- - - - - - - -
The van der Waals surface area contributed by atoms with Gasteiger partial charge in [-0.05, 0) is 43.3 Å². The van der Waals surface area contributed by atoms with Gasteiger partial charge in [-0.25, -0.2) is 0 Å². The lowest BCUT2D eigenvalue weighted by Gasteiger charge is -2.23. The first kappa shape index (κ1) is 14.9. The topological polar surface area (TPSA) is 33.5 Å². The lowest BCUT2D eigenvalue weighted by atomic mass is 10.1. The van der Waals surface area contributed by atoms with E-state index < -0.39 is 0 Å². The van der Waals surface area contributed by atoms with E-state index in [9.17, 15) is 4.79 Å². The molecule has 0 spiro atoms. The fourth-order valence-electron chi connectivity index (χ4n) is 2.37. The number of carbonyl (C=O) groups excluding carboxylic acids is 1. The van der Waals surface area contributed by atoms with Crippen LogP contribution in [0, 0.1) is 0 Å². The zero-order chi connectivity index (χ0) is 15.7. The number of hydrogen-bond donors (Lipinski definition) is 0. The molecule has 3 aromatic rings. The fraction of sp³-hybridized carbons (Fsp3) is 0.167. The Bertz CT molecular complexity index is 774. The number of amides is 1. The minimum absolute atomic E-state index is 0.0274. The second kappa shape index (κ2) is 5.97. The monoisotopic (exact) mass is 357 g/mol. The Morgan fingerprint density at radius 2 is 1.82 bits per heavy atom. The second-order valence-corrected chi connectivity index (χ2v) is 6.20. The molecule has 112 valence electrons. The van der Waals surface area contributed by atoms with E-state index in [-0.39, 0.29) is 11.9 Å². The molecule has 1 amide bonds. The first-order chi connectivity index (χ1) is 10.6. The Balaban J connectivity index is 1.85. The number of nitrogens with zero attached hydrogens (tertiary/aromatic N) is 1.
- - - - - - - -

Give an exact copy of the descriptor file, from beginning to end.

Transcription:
The van der Waals surface area contributed by atoms with Gasteiger partial charge in [-0.05, 0) is 43.3 Å². The van der Waals surface area contributed by atoms with Gasteiger partial charge in [-0.25, -0.2) is 0 Å². The lowest BCUT2D eigenvalue weighted by Gasteiger charge is -2.23. The first kappa shape index (κ1) is 14.9. The topological polar surface area (TPSA) is 33.5 Å². The lowest BCUT2D eigenvalue weighted by atomic mass is 10.1. The van der Waals surface area contributed by atoms with E-state index < -0.39 is 0 Å². The van der Waals surface area contributed by atoms with E-state index in [9.17, 15) is 4.79 Å². The molecule has 0 spiro atoms. The fourth-order valence-electron chi connectivity index (χ4n) is 2.37. The number of carbonyl (C=O) groups excluding carboxylic acids is 1. The van der Waals surface area contributed by atoms with Crippen LogP contribution in [0, 0.1) is 0 Å². The zero-order chi connectivity index (χ0) is 15.7. The number of hydrogen-bond donors (Lipinski definition) is 0. The molecule has 3 aromatic rings. The fraction of sp³-hybridized carbons (Fsp3) is 0.167. The Bertz CT molecular complexity index is 774. The number of amides is 1. The minimum absolute atomic E-state index is 0.0274. The second kappa shape index (κ2) is 5.97. The monoisotopic (exact) mass is 357 g/mol. The Morgan fingerprint density at radius 2 is 1.82 bits per heavy atom. The second-order valence-corrected chi connectivity index (χ2v) is 6.20. The molecule has 112 valence electrons. The van der Waals surface area contributed by atoms with E-state index in [-0.39, 0.29) is 11.9 Å². The molecule has 1 amide bonds. The first-order chi connectivity index (χ1) is 10.6. The Balaban J connectivity index is 1.85. The number of nitrogens with zero attached hydrogens (tertiary/aromatic N) is 1.